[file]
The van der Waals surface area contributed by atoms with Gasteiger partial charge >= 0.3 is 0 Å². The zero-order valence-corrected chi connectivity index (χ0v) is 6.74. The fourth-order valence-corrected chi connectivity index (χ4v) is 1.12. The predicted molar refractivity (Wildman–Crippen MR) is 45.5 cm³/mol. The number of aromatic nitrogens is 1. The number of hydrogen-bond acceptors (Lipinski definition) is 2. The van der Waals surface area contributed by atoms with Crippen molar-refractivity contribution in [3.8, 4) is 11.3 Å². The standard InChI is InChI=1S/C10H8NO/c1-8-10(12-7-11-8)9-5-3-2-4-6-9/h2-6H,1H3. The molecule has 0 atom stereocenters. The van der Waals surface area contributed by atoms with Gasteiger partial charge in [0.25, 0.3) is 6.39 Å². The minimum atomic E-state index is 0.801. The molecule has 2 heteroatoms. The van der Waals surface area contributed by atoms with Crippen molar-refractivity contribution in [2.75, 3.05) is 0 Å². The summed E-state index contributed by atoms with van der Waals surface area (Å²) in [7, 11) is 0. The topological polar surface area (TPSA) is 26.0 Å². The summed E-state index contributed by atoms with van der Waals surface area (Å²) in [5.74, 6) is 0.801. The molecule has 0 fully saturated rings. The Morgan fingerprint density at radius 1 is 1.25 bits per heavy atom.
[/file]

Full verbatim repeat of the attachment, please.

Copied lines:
The van der Waals surface area contributed by atoms with Gasteiger partial charge >= 0.3 is 0 Å². The zero-order valence-corrected chi connectivity index (χ0v) is 6.74. The fourth-order valence-corrected chi connectivity index (χ4v) is 1.12. The predicted molar refractivity (Wildman–Crippen MR) is 45.5 cm³/mol. The number of aromatic nitrogens is 1. The number of hydrogen-bond acceptors (Lipinski definition) is 2. The van der Waals surface area contributed by atoms with Crippen molar-refractivity contribution in [3.8, 4) is 11.3 Å². The standard InChI is InChI=1S/C10H8NO/c1-8-10(12-7-11-8)9-5-3-2-4-6-9/h2-6H,1H3. The molecule has 0 atom stereocenters. The van der Waals surface area contributed by atoms with Gasteiger partial charge in [0.25, 0.3) is 6.39 Å². The minimum atomic E-state index is 0.801. The molecule has 2 heteroatoms. The van der Waals surface area contributed by atoms with Crippen molar-refractivity contribution in [2.75, 3.05) is 0 Å². The summed E-state index contributed by atoms with van der Waals surface area (Å²) in [7, 11) is 0. The topological polar surface area (TPSA) is 26.0 Å². The summed E-state index contributed by atoms with van der Waals surface area (Å²) in [5.74, 6) is 0.801. The molecule has 0 fully saturated rings. The Morgan fingerprint density at radius 1 is 1.25 bits per heavy atom.